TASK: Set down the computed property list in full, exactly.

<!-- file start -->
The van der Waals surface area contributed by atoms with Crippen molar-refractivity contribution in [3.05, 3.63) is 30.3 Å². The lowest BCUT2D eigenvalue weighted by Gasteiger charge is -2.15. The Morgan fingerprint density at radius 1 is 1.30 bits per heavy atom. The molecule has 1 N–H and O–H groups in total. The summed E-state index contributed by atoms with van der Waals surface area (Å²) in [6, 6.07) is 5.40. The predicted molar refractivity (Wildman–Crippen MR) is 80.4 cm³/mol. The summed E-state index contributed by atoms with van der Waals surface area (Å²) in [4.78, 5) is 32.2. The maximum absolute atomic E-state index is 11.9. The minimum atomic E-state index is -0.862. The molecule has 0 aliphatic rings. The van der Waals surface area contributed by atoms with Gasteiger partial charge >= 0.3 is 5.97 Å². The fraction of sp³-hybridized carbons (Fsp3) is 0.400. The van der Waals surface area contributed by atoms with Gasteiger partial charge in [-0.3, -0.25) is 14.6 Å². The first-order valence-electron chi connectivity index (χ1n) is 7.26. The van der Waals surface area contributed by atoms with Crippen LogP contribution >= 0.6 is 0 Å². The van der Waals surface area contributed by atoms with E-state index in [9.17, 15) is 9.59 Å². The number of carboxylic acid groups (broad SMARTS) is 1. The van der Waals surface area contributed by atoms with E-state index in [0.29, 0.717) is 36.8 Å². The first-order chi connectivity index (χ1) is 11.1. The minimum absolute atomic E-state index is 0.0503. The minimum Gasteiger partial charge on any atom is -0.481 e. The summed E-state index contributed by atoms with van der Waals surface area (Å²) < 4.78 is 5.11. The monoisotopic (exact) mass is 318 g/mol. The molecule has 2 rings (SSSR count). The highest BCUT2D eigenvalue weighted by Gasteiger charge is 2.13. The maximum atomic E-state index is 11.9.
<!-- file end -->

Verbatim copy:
The van der Waals surface area contributed by atoms with Crippen molar-refractivity contribution in [3.05, 3.63) is 30.3 Å². The lowest BCUT2D eigenvalue weighted by Gasteiger charge is -2.15. The Morgan fingerprint density at radius 1 is 1.30 bits per heavy atom. The molecule has 1 N–H and O–H groups in total. The summed E-state index contributed by atoms with van der Waals surface area (Å²) in [6, 6.07) is 5.40. The predicted molar refractivity (Wildman–Crippen MR) is 80.4 cm³/mol. The summed E-state index contributed by atoms with van der Waals surface area (Å²) in [4.78, 5) is 32.2. The maximum absolute atomic E-state index is 11.9. The minimum atomic E-state index is -0.862. The molecule has 0 aliphatic rings. The van der Waals surface area contributed by atoms with Gasteiger partial charge >= 0.3 is 5.97 Å². The fraction of sp³-hybridized carbons (Fsp3) is 0.400. The van der Waals surface area contributed by atoms with Gasteiger partial charge in [-0.3, -0.25) is 14.6 Å². The first-order valence-electron chi connectivity index (χ1n) is 7.26. The van der Waals surface area contributed by atoms with Crippen LogP contribution >= 0.6 is 0 Å². The van der Waals surface area contributed by atoms with E-state index in [9.17, 15) is 9.59 Å². The number of carboxylic acid groups (broad SMARTS) is 1. The van der Waals surface area contributed by atoms with E-state index in [0.29, 0.717) is 36.8 Å². The first-order chi connectivity index (χ1) is 11.1. The minimum absolute atomic E-state index is 0.0503. The minimum Gasteiger partial charge on any atom is -0.481 e. The summed E-state index contributed by atoms with van der Waals surface area (Å²) < 4.78 is 5.11. The monoisotopic (exact) mass is 318 g/mol. The molecule has 2 rings (SSSR count). The highest BCUT2D eigenvalue weighted by Gasteiger charge is 2.13. The maximum atomic E-state index is 11.9.